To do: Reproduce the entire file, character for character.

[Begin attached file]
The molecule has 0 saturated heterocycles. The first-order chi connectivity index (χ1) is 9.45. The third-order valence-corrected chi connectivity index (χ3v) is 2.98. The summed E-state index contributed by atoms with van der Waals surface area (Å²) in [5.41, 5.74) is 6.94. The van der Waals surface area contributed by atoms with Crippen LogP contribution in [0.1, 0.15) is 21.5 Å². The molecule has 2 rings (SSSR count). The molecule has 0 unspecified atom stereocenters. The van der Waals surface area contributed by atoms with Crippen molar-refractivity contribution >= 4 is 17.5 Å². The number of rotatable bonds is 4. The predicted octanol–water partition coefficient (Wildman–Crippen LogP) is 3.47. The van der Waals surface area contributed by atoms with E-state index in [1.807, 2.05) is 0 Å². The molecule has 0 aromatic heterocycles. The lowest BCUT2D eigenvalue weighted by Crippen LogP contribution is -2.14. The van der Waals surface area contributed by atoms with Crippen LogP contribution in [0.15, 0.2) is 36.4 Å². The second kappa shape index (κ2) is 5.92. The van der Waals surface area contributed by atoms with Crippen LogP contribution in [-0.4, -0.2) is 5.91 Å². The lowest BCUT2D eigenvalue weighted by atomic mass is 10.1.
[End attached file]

The molecule has 0 saturated heterocycles. The first-order chi connectivity index (χ1) is 9.45. The third-order valence-corrected chi connectivity index (χ3v) is 2.98. The summed E-state index contributed by atoms with van der Waals surface area (Å²) in [5.41, 5.74) is 6.94. The van der Waals surface area contributed by atoms with Crippen LogP contribution in [0.1, 0.15) is 21.5 Å². The molecule has 2 rings (SSSR count). The molecule has 0 unspecified atom stereocenters. The van der Waals surface area contributed by atoms with Crippen molar-refractivity contribution >= 4 is 17.5 Å². The number of rotatable bonds is 4. The predicted octanol–water partition coefficient (Wildman–Crippen LogP) is 3.47. The van der Waals surface area contributed by atoms with E-state index in [1.807, 2.05) is 0 Å². The molecule has 0 aromatic heterocycles. The lowest BCUT2D eigenvalue weighted by Crippen LogP contribution is -2.14. The van der Waals surface area contributed by atoms with Crippen LogP contribution in [0.15, 0.2) is 36.4 Å². The second kappa shape index (κ2) is 5.92. The van der Waals surface area contributed by atoms with Crippen LogP contribution in [-0.4, -0.2) is 5.91 Å². The lowest BCUT2D eigenvalue weighted by atomic mass is 10.1.